John 14: 7-14
7 If ye had known me, ye should have known my Father also: and from henceforth ye know him, and have seen him.
8 Philip saith unto him, Lord, shew us the Father, and it sufficeth us.
9 Jesus saith unto him, Have I been so long time with you, and yet hast thou not known me, Philip? he that hath seen me hath seen the Father; and how sayest thou then, Shew us the Father?
10 Believest thou not that I am in the Father, and the Father in me? the words that I speak unto you I speak not of myself: but the Father that dwelleth in me, he doeth the works.
11 Believe me that I am in the Father, and the Father in me: or else believe me for the very works’ sake.
12 Verily, verily, I say unto you, He that believeth on me, the works that I do shall he do also; and greater works than these shall he do; because I go unto my Father.
13 And whatsoever ye shall ask in my name, that will I do, that the Father may be glorified in the Son.
14 If ye shall ask any thing in my name, I will do it.
We have known the Father through the Son. Indeed, Jesus now tells the disciples that they have actually seen God the Father. This is the vision of faith, and of our knowledge, as Jesus tells us that he is in the Father and the Father in him. The unknowable, in this life to our natural senses, has become a knowable truth of faith.
This is a great mystery, and still the disciples do not understand. Philip persists in asking Jesus to show them the Father, and now Jesus rebukes him. Having spent so much time so closely with Jesus, hearing his teachings and witnessing all his signs and miracles – the healing miracles, the feeding of the five thousand, the walking on water, the raising of the dead – can Philip not yet see Jesus’ divinity? Can he not believe?
As the apostles are given their mission, to carry the word of God, the truth of Jesus Christ, into the whole world, so Jesus tells them that they too can perform great works, great miracles, if they believe in Jesus as God the Son. As we know, the truth of this teaching was important in bringing people to have faith in the risen Christ. The Book of the Acts of the Apostles tells us of incidents when people’s faith was newly awoken through miracles worked by the apostles in the name of Jesus.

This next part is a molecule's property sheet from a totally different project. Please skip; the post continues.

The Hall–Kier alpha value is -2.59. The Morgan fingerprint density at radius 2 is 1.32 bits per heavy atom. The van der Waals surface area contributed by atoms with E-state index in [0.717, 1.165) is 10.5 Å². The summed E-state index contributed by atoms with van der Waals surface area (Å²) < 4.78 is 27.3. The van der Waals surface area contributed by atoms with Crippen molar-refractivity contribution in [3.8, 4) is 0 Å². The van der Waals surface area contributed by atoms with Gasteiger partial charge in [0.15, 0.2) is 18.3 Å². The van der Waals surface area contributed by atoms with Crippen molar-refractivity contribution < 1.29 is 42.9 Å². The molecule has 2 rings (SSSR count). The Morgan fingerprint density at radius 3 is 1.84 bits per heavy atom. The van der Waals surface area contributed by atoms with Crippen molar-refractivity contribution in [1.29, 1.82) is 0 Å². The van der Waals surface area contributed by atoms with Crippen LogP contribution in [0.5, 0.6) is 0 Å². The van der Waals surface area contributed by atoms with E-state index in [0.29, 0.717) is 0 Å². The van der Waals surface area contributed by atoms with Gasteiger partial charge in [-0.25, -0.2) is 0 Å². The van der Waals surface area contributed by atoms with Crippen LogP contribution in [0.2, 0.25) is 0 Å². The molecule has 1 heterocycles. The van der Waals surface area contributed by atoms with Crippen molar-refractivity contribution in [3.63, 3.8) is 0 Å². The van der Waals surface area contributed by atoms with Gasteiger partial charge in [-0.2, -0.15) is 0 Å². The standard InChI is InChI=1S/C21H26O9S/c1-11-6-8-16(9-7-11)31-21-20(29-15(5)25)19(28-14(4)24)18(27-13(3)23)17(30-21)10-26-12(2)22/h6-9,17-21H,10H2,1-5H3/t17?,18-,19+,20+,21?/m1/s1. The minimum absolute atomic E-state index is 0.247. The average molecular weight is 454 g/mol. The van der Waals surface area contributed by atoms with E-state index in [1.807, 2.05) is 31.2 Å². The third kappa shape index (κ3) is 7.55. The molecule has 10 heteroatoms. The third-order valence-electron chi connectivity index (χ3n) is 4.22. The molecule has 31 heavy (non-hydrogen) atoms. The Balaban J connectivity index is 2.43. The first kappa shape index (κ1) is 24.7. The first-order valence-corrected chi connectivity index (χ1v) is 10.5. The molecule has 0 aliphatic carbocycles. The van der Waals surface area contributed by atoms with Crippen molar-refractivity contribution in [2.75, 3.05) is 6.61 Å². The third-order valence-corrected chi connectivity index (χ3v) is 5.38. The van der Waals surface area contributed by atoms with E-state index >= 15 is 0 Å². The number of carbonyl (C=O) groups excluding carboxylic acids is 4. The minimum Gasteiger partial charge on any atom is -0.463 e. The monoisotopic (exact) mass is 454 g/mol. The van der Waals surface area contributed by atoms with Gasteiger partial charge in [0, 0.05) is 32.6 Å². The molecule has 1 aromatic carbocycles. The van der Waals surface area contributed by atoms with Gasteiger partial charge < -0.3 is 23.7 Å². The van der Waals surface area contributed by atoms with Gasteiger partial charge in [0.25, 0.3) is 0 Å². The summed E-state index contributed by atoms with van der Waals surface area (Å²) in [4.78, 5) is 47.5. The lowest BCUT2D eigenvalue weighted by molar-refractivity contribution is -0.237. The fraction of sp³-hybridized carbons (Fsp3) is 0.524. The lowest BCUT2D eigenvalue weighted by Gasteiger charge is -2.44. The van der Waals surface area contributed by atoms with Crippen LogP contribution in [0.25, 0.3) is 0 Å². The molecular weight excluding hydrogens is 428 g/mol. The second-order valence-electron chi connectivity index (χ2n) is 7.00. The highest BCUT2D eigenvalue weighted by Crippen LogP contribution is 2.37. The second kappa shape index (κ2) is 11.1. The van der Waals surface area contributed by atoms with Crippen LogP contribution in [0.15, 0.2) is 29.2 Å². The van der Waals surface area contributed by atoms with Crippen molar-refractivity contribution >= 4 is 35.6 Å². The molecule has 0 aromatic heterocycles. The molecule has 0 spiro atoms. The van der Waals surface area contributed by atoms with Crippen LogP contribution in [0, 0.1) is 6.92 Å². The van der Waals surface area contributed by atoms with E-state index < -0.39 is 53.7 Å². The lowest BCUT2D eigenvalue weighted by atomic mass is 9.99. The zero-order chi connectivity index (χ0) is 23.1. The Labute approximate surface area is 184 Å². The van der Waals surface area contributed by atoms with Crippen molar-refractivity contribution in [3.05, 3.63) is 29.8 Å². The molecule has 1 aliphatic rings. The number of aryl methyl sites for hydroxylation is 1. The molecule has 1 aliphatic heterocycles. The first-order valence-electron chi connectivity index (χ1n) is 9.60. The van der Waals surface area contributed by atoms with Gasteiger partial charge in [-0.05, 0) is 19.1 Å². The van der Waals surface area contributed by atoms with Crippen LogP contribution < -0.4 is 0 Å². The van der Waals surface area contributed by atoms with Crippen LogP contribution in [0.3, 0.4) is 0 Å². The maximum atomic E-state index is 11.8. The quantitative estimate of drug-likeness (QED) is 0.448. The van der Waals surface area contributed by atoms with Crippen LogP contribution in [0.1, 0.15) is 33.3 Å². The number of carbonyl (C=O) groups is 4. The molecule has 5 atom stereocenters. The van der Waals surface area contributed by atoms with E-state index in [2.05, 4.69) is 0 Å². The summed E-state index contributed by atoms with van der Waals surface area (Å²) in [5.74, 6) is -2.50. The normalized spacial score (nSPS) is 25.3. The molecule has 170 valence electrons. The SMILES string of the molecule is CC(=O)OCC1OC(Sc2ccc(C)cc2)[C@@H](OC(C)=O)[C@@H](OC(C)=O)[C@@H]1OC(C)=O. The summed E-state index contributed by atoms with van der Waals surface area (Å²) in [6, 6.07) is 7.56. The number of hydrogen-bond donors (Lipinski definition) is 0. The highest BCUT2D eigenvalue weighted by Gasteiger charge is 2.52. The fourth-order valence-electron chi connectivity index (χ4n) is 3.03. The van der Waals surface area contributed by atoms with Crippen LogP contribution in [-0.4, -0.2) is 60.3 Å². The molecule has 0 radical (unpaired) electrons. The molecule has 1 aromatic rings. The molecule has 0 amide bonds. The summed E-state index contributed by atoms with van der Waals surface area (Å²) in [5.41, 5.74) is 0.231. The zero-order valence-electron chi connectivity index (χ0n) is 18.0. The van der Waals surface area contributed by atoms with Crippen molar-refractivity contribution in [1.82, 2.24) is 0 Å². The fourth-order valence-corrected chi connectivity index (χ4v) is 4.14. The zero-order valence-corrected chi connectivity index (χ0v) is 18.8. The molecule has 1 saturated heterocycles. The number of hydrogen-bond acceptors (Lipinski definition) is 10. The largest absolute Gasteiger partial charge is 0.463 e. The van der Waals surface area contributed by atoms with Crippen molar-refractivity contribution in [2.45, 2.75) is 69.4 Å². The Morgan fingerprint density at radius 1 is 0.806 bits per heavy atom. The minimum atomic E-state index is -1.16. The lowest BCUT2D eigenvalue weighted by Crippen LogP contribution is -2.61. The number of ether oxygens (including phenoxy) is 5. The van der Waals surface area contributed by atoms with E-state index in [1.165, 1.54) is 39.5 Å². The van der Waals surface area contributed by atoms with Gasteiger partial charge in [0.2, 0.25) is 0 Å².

The apostles are sent to heal and to save in the name of Jesus. Jesus tells them that they will do even greater works than he himself has done, perhaps meaning that they will spread the message of Christ throughout the whole world. Whatsoever they ask to be done in Jesus’ name, Jesus will do this for them, and still in complete obedience to his Father. More broadly, we may think of the ways in which we seek to live our lives in accordance with Christ’s name, welcoming Jesus within our souls to heal us, and so that we may do good for others, through practical works and as a Christian example to all.
‘Then Paul and Barnabas waxed bold, and said, It was necessary that the word of God should first have been spoken to you: but seeing ye put it from you, and judge yourselves unworthy of everlasting life, lo, we turn to the Gentiles.
For so hath the Lord commanded us, saying, I have set thee to be a light of the Gentiles, that thou shouldest be for salvation unto the ends of the earth.
And when the Gentiles heard this, they were glad, and glorified the word of the Lord: and as many as were ordained to eternal life believed.’ Acts 13 46-48